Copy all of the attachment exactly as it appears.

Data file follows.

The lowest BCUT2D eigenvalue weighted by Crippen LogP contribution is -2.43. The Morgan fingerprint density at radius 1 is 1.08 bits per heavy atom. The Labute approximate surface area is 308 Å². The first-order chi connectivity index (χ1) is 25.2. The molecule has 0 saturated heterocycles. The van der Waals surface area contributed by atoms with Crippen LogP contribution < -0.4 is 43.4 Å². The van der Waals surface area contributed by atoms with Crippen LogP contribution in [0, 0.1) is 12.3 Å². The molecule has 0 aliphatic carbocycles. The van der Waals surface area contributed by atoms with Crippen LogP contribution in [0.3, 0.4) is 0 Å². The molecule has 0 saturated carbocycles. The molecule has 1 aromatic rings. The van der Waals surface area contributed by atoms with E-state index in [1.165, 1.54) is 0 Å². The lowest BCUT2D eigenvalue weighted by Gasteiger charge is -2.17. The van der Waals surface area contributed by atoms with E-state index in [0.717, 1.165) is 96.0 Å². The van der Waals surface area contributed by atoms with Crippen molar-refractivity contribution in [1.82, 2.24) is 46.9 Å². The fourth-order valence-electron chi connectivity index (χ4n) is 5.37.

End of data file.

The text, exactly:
The lowest BCUT2D eigenvalue weighted by Crippen LogP contribution is -2.43. The Morgan fingerprint density at radius 1 is 1.08 bits per heavy atom. The Labute approximate surface area is 308 Å². The first-order chi connectivity index (χ1) is 25.2. The molecule has 0 saturated heterocycles. The van der Waals surface area contributed by atoms with Crippen LogP contribution < -0.4 is 43.4 Å². The van der Waals surface area contributed by atoms with Crippen LogP contribution in [0, 0.1) is 12.3 Å². The molecule has 0 aliphatic carbocycles. The van der Waals surface area contributed by atoms with Crippen LogP contribution in [0.3, 0.4) is 0 Å². The molecule has 0 saturated carbocycles. The molecule has 1 aromatic rings. The van der Waals surface area contributed by atoms with E-state index in [1.165, 1.54) is 0 Å². The lowest BCUT2D eigenvalue weighted by Gasteiger charge is -2.17. The van der Waals surface area contributed by atoms with E-state index in [0.717, 1.165) is 96.0 Å². The van der Waals surface area contributed by atoms with Crippen molar-refractivity contribution in [1.82, 2.24) is 46.9 Å². The fourth-order valence-electron chi connectivity index (χ4n) is 5.37.